A Virginia Tech research team has discovered insights into the stabilizing forces of amyloid fibrils that are associated with Alzheimer’s disease and type 2 diabetes.
These findings were recently published in the Journal of Molecular Biology.
Amyloids are aggregates of proteins that form a shape that allows many copies of that protein to stick together to form fibrils. The accumulation of amyloid fibrils in the brain contributes to Alzheimer’s disease, and the accumulation of amyloid fibrils in the pancreas contributes to type 2 diabetes by damaging cells that produce insulin.
Justin Lemkul, an assistant professor of biochemistry in the College of Agriculture and Life Sciences, and his team’s research focuses on applying computer simulations to understand mechanisms of protein aggregation that are difficult or even impossible to recreate in a laboratory setting.
Elucidating the structure and stability of these amyloid fibrils is important for developing future anti-amyloid drug therapies.
For this research, Lemkul’s team performed the first-ever simulations of amyloid fibrils using a physical model that included electronic polarization to understand the forces stabilizing three amyloid-forming proteins observed in Alzheimer patients: microtubule-associated protein tau, amyloid β-peptide, and islet amyloid polypeptide (IAPP). IAPP is also associated with amyloid fibrils in type 2 diabetes patients.
“We found that several amino acids in these three amyloid-forming proteins are particularly sensitive to small changes in their environment, particularly glycine, which plays a major role in stabilizing amyloid aggregates,” said Lemkul, an affiliate of the Fralin Life Science Institute and Virginia Tech Center for Drug Discovery.
Anne Brown, an assistant professor in research and informatics, University Libraries, is a contributing author and performed the IAPP simulations and analysis for the paper.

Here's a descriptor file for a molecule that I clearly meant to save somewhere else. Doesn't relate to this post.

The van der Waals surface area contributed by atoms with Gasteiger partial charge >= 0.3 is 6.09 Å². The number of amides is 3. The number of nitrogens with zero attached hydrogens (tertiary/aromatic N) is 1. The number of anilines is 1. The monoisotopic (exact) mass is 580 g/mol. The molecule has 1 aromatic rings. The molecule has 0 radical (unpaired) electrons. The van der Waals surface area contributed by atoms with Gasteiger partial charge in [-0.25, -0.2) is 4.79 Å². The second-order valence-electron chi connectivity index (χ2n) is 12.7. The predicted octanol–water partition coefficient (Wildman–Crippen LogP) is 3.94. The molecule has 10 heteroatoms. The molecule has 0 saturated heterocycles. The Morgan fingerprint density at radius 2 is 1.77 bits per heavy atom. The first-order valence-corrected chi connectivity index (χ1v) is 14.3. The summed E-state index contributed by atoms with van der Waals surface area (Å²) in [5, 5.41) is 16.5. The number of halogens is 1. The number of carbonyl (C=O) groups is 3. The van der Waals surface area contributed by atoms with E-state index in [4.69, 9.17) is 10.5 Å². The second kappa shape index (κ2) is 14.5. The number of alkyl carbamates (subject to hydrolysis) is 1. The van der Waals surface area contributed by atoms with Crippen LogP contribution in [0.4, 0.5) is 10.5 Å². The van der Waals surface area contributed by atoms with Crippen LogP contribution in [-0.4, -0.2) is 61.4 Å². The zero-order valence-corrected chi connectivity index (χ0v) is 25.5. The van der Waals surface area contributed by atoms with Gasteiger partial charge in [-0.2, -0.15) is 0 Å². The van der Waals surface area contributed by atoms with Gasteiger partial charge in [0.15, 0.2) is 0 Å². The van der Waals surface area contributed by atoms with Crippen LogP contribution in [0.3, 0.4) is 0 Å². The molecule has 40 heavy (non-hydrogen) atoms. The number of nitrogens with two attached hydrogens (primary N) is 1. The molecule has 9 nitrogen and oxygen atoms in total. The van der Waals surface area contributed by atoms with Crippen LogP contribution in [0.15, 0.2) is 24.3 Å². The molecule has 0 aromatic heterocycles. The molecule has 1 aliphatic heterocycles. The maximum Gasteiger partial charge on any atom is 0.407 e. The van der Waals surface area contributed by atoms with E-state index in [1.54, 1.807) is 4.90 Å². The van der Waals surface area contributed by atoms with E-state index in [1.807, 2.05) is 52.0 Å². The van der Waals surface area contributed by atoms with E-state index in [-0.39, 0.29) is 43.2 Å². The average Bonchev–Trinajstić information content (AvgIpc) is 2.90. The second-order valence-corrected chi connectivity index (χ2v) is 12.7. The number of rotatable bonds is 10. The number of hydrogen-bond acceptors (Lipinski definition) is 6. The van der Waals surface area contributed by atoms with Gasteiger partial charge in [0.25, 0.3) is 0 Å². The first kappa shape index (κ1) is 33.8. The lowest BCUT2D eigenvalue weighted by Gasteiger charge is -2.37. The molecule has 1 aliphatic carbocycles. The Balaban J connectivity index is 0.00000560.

“The sequences of these three amyloids fibrils vary greatly in composition and length, but all participate in an aggregation pathway that results in these fibril structures. It is common to study amyloid proteins individually; however, by studying three very different amyloid fibrils together, we were able to determine stabilizing forces that were common among them. This gives us new directions for understanding amyloids in general and a better understanding of how some amyloids result in disease states,” said Brown.
With these new insights, researchers can begin to design drugs to break up the amyloid fibrils or prevent them from forming in the first place.
“Therapeutic intervention will be most helpful if researchers can design drugs that prevent the fibril formation,” said Lemkul.
Darcy Davidson, the first author on the paper and a first-year graduate student in Lemkul’s lab, began her research on microtubule-associated tau as part of her rotation project.
“Both of my grandfathers were diagnosed with Alzheimer’s, so this research is personal and important to me. These discoveries can help researchers develop better drugs to target specific areas of amyloid fibril formation, and this is exciting in terms of future treatment for Alzheimer’s,” said Davidson.
Davidson is currently continuing her research on microtubule-associated protein tau focusing on protein folding and how single proteins begin to aggregate to form an amyloid fibril.
Lemkul’s team is interested in future collaboration with researchers to test these discoveries in the laboratory and in animal models; researchers can then begin to design drugs to target and prevent the formation of amyloid fibrils.
Amyloid formation is associated with a variety of human diseases, including Alzheimer’s disease (AD), type 2 diabetes (T2D), Parkinson’s, rheumatoid arthritis, Huntington’s disease, and more.